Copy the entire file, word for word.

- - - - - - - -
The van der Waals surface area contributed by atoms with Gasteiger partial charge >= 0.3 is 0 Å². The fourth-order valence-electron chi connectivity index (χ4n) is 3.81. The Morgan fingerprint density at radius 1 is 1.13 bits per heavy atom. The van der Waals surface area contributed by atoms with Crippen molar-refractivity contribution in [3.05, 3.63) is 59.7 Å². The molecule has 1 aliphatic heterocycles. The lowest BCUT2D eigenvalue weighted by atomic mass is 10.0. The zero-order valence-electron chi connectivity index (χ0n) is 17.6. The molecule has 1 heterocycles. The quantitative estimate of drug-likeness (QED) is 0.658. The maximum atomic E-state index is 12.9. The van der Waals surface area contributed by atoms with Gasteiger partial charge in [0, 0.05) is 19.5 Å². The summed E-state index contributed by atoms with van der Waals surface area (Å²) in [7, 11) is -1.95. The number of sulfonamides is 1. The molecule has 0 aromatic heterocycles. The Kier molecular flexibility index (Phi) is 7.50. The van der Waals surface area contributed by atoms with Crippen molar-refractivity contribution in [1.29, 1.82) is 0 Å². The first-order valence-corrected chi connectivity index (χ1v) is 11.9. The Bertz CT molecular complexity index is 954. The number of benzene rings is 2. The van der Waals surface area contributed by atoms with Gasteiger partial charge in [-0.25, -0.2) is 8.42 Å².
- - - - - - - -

The van der Waals surface area contributed by atoms with Gasteiger partial charge >= 0.3 is 0 Å². The fourth-order valence-electron chi connectivity index (χ4n) is 3.81. The Morgan fingerprint density at radius 1 is 1.13 bits per heavy atom. The van der Waals surface area contributed by atoms with Crippen molar-refractivity contribution in [3.05, 3.63) is 59.7 Å². The molecule has 1 aliphatic heterocycles. The lowest BCUT2D eigenvalue weighted by atomic mass is 10.0. The zero-order valence-electron chi connectivity index (χ0n) is 17.6. The molecule has 1 heterocycles. The quantitative estimate of drug-likeness (QED) is 0.658. The maximum atomic E-state index is 12.9. The van der Waals surface area contributed by atoms with Gasteiger partial charge in [0, 0.05) is 19.5 Å². The summed E-state index contributed by atoms with van der Waals surface area (Å²) in [7, 11) is -1.95. The number of sulfonamides is 1. The molecule has 0 aromatic heterocycles. The Kier molecular flexibility index (Phi) is 7.50. The van der Waals surface area contributed by atoms with Crippen molar-refractivity contribution in [1.29, 1.82) is 0 Å². The first-order valence-corrected chi connectivity index (χ1v) is 11.9. The Bertz CT molecular complexity index is 954. The number of benzene rings is 2. The van der Waals surface area contributed by atoms with Gasteiger partial charge in [-0.25, -0.2) is 8.42 Å².